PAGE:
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CNIGA executive director resigns

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SACRAMENTO, Calif. California Indian Nations Gaming Association (CNIGA)
Executive Director Jacob Coin resigned on Oct. 6 to take an unspecified job
with the San Manuel Band of Mission Indians.

CNIGA is the largest lobbying group for Indian gaming in California and
currently represents 65 mostly, though not exclusively, gaming tribes.

"We thank Jake for his commitment to CNIGA and its member tribes and wish
him the best of luck," said CNIGA chairman Anthony Miranda in a press
release.

CNIGA communications director Susan Jensen said she did not know
specifically why Coin left his high-profile position.

A member of the Hopi Tribe of Arizona from the Village of Kykotsmovi, Coin
had held his position at CNIGA since August 2000. His tenure at CNIGA was
one of meteoric growth for Indian gaming in California.

Coming on board just a few months after California voters had approved
Proposition 1A, which legalized Indian gaming in California through the
state constitution, Coin's tenure at the helm of the lobbying group saw
tribal gaming emerge from bingo halls and tent operations to a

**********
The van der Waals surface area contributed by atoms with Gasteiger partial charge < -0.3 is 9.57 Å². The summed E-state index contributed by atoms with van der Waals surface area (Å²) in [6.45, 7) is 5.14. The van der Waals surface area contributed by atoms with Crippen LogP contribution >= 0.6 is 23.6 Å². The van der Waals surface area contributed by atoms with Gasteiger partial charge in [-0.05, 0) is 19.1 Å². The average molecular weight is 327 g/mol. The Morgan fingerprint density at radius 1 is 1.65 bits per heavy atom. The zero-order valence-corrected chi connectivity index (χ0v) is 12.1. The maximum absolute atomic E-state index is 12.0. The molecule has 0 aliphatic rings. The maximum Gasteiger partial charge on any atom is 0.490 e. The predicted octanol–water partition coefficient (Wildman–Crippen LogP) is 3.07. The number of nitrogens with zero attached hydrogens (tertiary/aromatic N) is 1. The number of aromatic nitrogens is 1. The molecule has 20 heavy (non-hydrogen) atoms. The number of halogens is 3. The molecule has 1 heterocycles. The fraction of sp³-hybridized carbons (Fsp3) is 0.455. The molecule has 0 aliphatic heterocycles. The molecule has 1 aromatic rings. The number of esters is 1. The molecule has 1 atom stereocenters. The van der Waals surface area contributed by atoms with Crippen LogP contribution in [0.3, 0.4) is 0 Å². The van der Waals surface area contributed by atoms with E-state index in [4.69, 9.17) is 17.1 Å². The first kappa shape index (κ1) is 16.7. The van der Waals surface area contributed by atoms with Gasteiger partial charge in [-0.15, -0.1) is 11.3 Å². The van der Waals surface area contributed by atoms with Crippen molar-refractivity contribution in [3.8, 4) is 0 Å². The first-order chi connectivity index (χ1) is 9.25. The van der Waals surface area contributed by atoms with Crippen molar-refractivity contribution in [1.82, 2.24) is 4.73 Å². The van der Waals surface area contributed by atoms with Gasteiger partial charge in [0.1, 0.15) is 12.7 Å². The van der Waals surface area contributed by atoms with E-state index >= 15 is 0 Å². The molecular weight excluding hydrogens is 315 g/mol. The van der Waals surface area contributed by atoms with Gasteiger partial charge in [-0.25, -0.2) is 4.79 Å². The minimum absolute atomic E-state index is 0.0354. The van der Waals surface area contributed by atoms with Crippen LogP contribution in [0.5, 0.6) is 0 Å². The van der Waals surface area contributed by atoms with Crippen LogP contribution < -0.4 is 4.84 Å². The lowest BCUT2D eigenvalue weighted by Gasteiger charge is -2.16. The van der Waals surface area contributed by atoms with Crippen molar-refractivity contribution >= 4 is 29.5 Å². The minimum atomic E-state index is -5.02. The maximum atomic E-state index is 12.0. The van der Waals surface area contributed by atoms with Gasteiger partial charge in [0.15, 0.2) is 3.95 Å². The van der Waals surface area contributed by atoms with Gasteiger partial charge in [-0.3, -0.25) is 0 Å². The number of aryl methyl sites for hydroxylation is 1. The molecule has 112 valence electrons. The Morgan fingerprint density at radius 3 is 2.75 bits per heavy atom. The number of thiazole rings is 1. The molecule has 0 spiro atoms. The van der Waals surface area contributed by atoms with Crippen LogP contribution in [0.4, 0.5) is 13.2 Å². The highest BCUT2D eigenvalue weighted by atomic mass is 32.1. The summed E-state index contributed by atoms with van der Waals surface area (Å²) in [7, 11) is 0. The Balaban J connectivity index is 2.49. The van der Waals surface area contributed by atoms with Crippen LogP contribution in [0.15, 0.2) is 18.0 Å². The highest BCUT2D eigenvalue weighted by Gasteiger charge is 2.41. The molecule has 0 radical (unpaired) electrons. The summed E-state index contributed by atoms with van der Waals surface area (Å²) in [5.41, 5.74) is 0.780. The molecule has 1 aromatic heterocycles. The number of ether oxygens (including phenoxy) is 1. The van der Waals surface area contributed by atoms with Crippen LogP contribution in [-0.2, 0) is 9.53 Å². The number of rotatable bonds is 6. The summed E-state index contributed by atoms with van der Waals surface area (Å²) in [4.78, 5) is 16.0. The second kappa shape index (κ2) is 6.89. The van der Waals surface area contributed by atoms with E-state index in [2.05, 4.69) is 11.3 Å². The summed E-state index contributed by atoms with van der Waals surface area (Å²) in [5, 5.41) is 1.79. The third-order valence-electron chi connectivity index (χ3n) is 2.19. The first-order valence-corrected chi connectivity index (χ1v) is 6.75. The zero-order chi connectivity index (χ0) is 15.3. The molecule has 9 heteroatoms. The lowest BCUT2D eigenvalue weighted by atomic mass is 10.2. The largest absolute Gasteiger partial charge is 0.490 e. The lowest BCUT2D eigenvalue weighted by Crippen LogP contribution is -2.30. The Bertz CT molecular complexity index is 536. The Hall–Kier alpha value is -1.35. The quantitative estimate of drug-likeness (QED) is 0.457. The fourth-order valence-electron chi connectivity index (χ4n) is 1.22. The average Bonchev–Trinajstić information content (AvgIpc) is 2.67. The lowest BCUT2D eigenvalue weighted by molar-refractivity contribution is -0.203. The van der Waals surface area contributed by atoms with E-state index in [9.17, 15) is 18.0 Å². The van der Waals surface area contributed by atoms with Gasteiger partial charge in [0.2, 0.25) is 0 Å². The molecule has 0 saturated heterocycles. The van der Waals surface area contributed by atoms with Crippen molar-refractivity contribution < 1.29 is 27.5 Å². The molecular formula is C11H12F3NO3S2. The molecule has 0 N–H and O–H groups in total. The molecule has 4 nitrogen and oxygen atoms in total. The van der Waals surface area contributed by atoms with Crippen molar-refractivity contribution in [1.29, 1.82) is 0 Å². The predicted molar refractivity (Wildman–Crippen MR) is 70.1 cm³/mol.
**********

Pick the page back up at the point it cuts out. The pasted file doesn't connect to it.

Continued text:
multi-billion dollar industry.

The success of Indian gaming during Coin's tenure, however, did not come
without a few bumps in the road. In 2002 a group of about 10 tribes decided
to split with CNIGA and though the defecting tribes and CNIGA publicly
claimed a harmonious split, there were underlying rumors that Coin's
sometimes confrontational style with state gambling officials had rubbed
some of the tribes the wrong way.

The tensions stemmed from spats between CNIGA and the Gambling Control
Commission appointed by former Gov. Gray Davis. Coin and former Commission
Chairman John Hensley were often publicly at odds over the limits of state
power over tribal gaming operations and their dispute lasted until Hensley
departed last year.

In a 2002 interview with Indian Country Today at the time of the
defections, Coin said that divisions could be expected especially among so
many different sovereign governments with divergent interests.

Despite the defection Coin largely managed to keep the sometimes fragile
coalition together and has presided over a period of relative harmony since
the defection and not a single tribe has split with CNIGA since 2002.

Coin came to CNIGA after his tenure at the National Indian Gaming
Association, a national lobbying group, in Washington D.C., where he also
served as executive director, a post he had previously also held with the
Arizona Indian Gaming Association.

Prior to that Coin was instrumental in a successful public referendum on
gaming for Arizona Indian tribes. Perhaps ironically, Coin's own tribe has
decided not to allow gaming and has voted in the past few months against
allowing tribal gaming.

Jensen said that a replacement for Coin has not yet been named. Though
press reports have indicated that CNIGA chairman Miranda has assumed
leadership duties, Jensen points out that it is always the chairman, an
elected position within the organization that holds leadership duties in
CNIGA and that the executive director heads the permanent staff.